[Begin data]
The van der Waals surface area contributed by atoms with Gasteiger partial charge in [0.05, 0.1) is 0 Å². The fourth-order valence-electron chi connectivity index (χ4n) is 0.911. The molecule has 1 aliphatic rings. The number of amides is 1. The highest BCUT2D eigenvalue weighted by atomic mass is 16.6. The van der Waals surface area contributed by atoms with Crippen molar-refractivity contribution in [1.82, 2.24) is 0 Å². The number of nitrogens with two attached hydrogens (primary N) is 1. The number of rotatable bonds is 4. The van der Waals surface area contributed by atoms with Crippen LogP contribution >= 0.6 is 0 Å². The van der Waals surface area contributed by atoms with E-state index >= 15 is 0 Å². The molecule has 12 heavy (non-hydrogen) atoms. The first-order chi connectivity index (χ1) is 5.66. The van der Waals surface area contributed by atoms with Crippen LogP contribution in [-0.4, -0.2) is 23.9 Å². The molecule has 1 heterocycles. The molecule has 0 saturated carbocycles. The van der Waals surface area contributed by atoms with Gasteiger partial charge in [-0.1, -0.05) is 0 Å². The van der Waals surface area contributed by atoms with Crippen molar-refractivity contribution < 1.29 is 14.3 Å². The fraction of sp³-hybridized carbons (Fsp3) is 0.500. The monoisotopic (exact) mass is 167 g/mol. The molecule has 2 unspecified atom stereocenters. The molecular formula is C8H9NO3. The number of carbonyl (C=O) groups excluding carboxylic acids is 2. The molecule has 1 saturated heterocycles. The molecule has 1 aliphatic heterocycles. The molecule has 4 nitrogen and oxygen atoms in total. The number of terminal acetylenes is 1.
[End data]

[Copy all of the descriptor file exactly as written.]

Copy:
The van der Waals surface area contributed by atoms with Gasteiger partial charge in [0.05, 0.1) is 0 Å². The fourth-order valence-electron chi connectivity index (χ4n) is 0.911. The molecule has 1 aliphatic rings. The number of amides is 1. The highest BCUT2D eigenvalue weighted by atomic mass is 16.6. The van der Waals surface area contributed by atoms with Crippen molar-refractivity contribution in [1.82, 2.24) is 0 Å². The number of nitrogens with two attached hydrogens (primary N) is 1. The number of rotatable bonds is 4. The van der Waals surface area contributed by atoms with Crippen LogP contribution >= 0.6 is 0 Å². The van der Waals surface area contributed by atoms with E-state index >= 15 is 0 Å². The molecule has 12 heavy (non-hydrogen) atoms. The first-order chi connectivity index (χ1) is 5.66. The van der Waals surface area contributed by atoms with Crippen LogP contribution in [-0.4, -0.2) is 23.9 Å². The molecule has 1 heterocycles. The molecule has 0 saturated carbocycles. The van der Waals surface area contributed by atoms with Gasteiger partial charge in [-0.1, -0.05) is 0 Å². The van der Waals surface area contributed by atoms with Crippen molar-refractivity contribution < 1.29 is 14.3 Å². The fraction of sp³-hybridized carbons (Fsp3) is 0.500. The monoisotopic (exact) mass is 167 g/mol. The molecule has 2 unspecified atom stereocenters. The molecular formula is C8H9NO3. The number of carbonyl (C=O) groups excluding carboxylic acids is 2. The molecule has 1 saturated heterocycles. The molecule has 1 aliphatic heterocycles. The molecule has 4 nitrogen and oxygen atoms in total. The number of terminal acetylenes is 1.